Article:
Bell family honoured in Perth for service to families of Irish killed abroad

May 9, 2016

Irish welfare organisations from around Australia came together last week to honour Newry couple Colin and Eithne Bell for the work their repatriation charity has done to assist the families of Irish people killed while travelling or working there.

The Kevin Bell Repatriation Trust (KBRT) was set up by the Bell family  in June 2013, following the death of their son Kevin in a hit and run accident in New York. In the aftermath of his death, his friends and supporters in Newry and abroad rallied round to raise funds to repatriate his body.  Within days the fund grew to £150,000 and when Kevin’s American employers agreed to cover the cost of transporting his body home, the Bells decided to use the money raised to help other families who were visited with the same tragedy.   In just under three years, the KBRT has helped to bring home 170 people who have died overseas, The majority of these tragic deaths have happened in Australia.

In addition to alleviating the financial hardship of repatriation for other bereaved Irish families, Colin and Eithne, along with their six sons and daughters, help to provide emotional and practical support and advice to families, taking on the often painstaking administrative and logistical process and liaising with Irish welfare organisations around the world. The work is done entirely on a voluntary basis from the kitchen table of their Newry home, without any type of government funding.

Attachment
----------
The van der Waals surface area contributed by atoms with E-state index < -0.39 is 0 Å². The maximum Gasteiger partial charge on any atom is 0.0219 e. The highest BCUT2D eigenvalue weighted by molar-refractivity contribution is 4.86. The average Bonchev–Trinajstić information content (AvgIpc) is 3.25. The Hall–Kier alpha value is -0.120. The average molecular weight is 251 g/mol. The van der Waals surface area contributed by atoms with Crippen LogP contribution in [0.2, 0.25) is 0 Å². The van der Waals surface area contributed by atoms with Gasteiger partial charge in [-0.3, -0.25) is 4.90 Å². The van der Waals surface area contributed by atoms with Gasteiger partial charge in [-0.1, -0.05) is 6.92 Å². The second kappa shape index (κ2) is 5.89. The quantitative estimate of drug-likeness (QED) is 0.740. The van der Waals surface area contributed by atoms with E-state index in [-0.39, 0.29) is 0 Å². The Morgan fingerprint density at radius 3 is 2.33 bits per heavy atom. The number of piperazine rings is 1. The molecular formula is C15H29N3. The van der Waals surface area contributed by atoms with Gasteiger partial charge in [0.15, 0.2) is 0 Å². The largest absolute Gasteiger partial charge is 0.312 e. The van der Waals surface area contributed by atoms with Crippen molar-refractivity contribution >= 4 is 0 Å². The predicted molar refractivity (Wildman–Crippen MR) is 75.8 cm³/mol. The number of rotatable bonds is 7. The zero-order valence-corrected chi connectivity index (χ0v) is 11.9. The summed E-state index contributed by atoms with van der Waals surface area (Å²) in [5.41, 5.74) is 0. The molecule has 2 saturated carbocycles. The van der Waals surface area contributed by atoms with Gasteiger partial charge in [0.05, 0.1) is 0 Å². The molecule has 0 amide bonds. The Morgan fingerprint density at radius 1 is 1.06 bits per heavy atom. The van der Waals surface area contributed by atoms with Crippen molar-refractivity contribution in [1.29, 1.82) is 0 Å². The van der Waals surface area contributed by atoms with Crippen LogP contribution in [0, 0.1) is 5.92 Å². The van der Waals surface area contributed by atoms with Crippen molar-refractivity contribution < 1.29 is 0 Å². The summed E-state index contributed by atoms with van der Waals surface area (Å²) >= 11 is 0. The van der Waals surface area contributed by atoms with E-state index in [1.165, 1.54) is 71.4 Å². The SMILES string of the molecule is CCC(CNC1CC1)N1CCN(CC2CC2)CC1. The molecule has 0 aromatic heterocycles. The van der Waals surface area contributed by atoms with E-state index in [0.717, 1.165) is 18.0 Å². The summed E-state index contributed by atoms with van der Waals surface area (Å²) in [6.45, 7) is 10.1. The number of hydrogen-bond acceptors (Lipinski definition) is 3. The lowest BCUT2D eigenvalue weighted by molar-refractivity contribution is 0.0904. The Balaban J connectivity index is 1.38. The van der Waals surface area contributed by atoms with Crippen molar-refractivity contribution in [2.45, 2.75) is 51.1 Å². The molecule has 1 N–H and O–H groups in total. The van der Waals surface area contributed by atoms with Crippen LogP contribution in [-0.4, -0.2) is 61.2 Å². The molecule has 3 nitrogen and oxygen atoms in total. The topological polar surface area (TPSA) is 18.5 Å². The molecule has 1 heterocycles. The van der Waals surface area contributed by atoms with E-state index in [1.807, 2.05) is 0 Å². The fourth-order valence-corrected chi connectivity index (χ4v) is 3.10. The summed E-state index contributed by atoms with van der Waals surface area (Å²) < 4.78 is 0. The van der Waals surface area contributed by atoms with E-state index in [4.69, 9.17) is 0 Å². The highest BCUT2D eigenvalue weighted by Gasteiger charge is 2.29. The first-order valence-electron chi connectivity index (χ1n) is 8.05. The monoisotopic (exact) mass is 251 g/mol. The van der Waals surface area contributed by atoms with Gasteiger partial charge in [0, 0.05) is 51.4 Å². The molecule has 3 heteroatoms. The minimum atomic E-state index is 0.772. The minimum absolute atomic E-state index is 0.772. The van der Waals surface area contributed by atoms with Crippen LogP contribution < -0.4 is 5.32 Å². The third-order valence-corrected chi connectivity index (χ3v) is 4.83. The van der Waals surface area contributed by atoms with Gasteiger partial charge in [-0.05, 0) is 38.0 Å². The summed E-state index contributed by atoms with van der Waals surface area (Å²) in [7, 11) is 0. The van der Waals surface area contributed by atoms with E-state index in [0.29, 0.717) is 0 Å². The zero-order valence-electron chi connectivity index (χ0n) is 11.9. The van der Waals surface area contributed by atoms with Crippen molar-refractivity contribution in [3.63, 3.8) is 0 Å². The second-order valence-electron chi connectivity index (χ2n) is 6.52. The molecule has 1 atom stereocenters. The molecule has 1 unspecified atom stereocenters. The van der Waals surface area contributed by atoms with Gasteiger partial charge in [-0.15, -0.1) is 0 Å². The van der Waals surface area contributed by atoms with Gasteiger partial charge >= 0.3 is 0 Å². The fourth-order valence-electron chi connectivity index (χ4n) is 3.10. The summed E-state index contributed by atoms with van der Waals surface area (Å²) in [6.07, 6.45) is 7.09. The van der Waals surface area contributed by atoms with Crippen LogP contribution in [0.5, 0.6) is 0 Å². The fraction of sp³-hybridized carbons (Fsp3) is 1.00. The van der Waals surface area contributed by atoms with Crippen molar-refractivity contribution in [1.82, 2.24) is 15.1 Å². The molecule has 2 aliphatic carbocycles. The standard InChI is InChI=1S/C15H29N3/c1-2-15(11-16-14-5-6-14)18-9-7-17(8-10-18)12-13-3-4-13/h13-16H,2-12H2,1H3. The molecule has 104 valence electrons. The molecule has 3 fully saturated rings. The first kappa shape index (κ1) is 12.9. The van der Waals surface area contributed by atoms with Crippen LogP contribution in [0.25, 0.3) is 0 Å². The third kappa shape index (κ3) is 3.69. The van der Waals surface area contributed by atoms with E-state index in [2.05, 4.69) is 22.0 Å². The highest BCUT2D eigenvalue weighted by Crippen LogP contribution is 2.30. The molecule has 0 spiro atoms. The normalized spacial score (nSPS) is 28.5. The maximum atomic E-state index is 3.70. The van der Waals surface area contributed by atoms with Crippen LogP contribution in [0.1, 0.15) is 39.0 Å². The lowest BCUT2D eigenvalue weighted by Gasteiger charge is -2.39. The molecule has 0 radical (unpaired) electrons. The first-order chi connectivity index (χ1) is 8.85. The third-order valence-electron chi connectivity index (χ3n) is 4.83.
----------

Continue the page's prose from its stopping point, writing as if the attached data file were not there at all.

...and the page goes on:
Last week, the inspirational couple were presented with a bronze sculpture of a wild goose in flight in recognition of their amazing work.   The sculpture, called Flying Home, was created by Smith Sculptors, Charles Smith and Joan Walsh-Smith, an Irish couple who emigrated to Australia in 1984.  The flight theme is in keeping with the symbol of a goldfinch on the KBRT crest –  a poignant reminder of Kevin, who had bought his mum a bird table for Christmas one year and because he was the “only redhead in the family.”

“I see Kevin there with the birds,” said his proud mum Eithne, “Birds always come home to nest, and that’s why we have the trust.”

Presenting the beautiful sculpture to the couple during a LINK conference held in Perth last week, Joan Ross, president of the Claddagh Association in Perth, described the Bell family’s service to the Irish abroad, and their families at home in Ireland, as “truly remarkable”.

Colin Bell thanked the Irish organisations gathered at the conference from Perth,Brisbane, Melbourne, Sydney and Adelaide, who also provide assistance to the families and friends of people killed in Australia, and said the KBRT was “getting amazing support throughout Ireland, and around the world”.

“I have travelled the length and breadth of Ireland to collect cheques, because people have taken this cause to their hearts,” he added.